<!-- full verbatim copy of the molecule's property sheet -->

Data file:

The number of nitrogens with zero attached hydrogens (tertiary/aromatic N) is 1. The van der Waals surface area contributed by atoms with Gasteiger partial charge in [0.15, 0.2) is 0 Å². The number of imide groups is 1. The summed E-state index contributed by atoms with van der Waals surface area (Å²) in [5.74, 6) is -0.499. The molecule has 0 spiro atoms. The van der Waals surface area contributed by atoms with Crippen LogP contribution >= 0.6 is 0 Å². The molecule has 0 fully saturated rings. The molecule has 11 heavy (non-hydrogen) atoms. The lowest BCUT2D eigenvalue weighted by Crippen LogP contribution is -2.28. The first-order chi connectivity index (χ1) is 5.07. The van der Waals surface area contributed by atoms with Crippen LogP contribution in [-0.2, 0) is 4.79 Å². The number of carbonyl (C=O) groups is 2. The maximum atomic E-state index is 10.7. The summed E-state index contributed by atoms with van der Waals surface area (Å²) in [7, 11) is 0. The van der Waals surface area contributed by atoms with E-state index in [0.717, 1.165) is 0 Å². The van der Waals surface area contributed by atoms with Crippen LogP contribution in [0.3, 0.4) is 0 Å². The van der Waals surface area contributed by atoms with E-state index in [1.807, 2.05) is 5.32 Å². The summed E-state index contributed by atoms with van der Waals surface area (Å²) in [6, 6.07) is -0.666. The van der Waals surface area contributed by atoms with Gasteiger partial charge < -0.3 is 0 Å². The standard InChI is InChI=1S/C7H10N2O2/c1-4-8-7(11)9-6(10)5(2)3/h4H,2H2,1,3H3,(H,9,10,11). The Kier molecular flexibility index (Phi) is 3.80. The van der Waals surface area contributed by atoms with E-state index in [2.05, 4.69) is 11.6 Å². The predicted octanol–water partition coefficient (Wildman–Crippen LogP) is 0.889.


The number of nitrogens with zero attached hydrogens (tertiary/aromatic N) is 1. The van der Waals surface area contributed by atoms with Gasteiger partial charge in [0.15, 0.2) is 0 Å². The number of imide groups is 1. The summed E-state index contributed by atoms with van der Waals surface area (Å²) in [5.74, 6) is -0.499. The molecule has 0 spiro atoms. The van der Waals surface area contributed by atoms with Crippen LogP contribution >= 0.6 is 0 Å². The molecule has 0 fully saturated rings. The molecule has 11 heavy (non-hydrogen) atoms. The lowest BCUT2D eigenvalue weighted by Crippen LogP contribution is -2.28. The first-order chi connectivity index (χ1) is 5.07. The van der Waals surface area contributed by atoms with Crippen LogP contribution in [-0.2, 0) is 4.79 Å². The number of carbonyl (C=O) groups is 2. The maximum atomic E-state index is 10.7. The summed E-state index contributed by atoms with van der Waals surface area (Å²) in [7, 11) is 0. The van der Waals surface area contributed by atoms with E-state index in [0.717, 1.165) is 0 Å². The van der Waals surface area contributed by atoms with Crippen LogP contribution in [0.3, 0.4) is 0 Å². The van der Waals surface area contributed by atoms with E-state index in [1.807, 2.05) is 5.32 Å². The summed E-state index contributed by atoms with van der Waals surface area (Å²) in [6, 6.07) is -0.666. The van der Waals surface area contributed by atoms with Gasteiger partial charge < -0.3 is 0 Å². The standard InChI is InChI=1S/C7H10N2O2/c1-4-8-7(11)9-6(10)5(2)3/h4H,2H2,1,3H3,(H,9,10,11). The Kier molecular flexibility index (Phi) is 3.80. The van der Waals surface area contributed by atoms with E-state index in [2.05, 4.69) is 11.6 Å². The predicted octanol–water partition coefficient (Wildman–Crippen LogP) is 0.889.